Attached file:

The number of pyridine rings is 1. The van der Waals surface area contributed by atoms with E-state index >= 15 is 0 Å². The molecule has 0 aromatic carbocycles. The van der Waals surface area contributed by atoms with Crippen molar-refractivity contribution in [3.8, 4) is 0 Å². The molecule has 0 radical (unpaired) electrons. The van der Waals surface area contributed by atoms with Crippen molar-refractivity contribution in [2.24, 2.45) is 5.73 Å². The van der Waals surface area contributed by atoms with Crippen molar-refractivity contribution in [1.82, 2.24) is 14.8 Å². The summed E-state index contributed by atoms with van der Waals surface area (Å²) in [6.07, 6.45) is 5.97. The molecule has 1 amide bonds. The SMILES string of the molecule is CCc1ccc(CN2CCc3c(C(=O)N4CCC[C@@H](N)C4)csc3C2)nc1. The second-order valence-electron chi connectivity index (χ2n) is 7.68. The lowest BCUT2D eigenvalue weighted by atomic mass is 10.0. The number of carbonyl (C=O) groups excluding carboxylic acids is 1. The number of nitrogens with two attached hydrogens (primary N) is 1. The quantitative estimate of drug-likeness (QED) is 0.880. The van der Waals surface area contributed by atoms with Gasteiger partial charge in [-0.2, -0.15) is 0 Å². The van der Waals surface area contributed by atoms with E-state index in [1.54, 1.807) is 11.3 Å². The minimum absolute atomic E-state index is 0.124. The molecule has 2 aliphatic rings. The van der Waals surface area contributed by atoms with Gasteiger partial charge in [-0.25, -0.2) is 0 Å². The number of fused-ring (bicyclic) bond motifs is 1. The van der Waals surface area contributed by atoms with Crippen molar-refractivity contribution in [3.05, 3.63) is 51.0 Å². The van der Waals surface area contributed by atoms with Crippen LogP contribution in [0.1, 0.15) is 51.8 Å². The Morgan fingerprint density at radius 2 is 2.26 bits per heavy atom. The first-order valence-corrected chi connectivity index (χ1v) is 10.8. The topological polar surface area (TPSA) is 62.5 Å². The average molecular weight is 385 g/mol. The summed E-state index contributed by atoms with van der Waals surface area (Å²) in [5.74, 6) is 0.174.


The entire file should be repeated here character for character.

The number of pyridine rings is 1. The van der Waals surface area contributed by atoms with E-state index >= 15 is 0 Å². The molecule has 0 aromatic carbocycles. The van der Waals surface area contributed by atoms with Crippen molar-refractivity contribution in [3.8, 4) is 0 Å². The molecule has 0 radical (unpaired) electrons. The van der Waals surface area contributed by atoms with Crippen molar-refractivity contribution in [2.24, 2.45) is 5.73 Å². The van der Waals surface area contributed by atoms with Crippen molar-refractivity contribution in [1.82, 2.24) is 14.8 Å². The summed E-state index contributed by atoms with van der Waals surface area (Å²) in [6.07, 6.45) is 5.97. The molecule has 1 amide bonds. The SMILES string of the molecule is CCc1ccc(CN2CCc3c(C(=O)N4CCC[C@@H](N)C4)csc3C2)nc1. The second-order valence-electron chi connectivity index (χ2n) is 7.68. The lowest BCUT2D eigenvalue weighted by atomic mass is 10.0. The number of carbonyl (C=O) groups excluding carboxylic acids is 1. The number of nitrogens with two attached hydrogens (primary N) is 1. The quantitative estimate of drug-likeness (QED) is 0.880. The van der Waals surface area contributed by atoms with Gasteiger partial charge in [-0.2, -0.15) is 0 Å². The van der Waals surface area contributed by atoms with E-state index in [1.54, 1.807) is 11.3 Å². The minimum absolute atomic E-state index is 0.124. The molecule has 2 aliphatic rings. The van der Waals surface area contributed by atoms with Gasteiger partial charge in [-0.25, -0.2) is 0 Å². The number of fused-ring (bicyclic) bond motifs is 1. The van der Waals surface area contributed by atoms with Crippen molar-refractivity contribution in [3.05, 3.63) is 51.0 Å². The van der Waals surface area contributed by atoms with Crippen LogP contribution in [0.1, 0.15) is 51.8 Å². The Morgan fingerprint density at radius 2 is 2.26 bits per heavy atom. The first-order valence-corrected chi connectivity index (χ1v) is 10.8. The topological polar surface area (TPSA) is 62.5 Å². The average molecular weight is 385 g/mol. The summed E-state index contributed by atoms with van der Waals surface area (Å²) in [5.74, 6) is 0.174.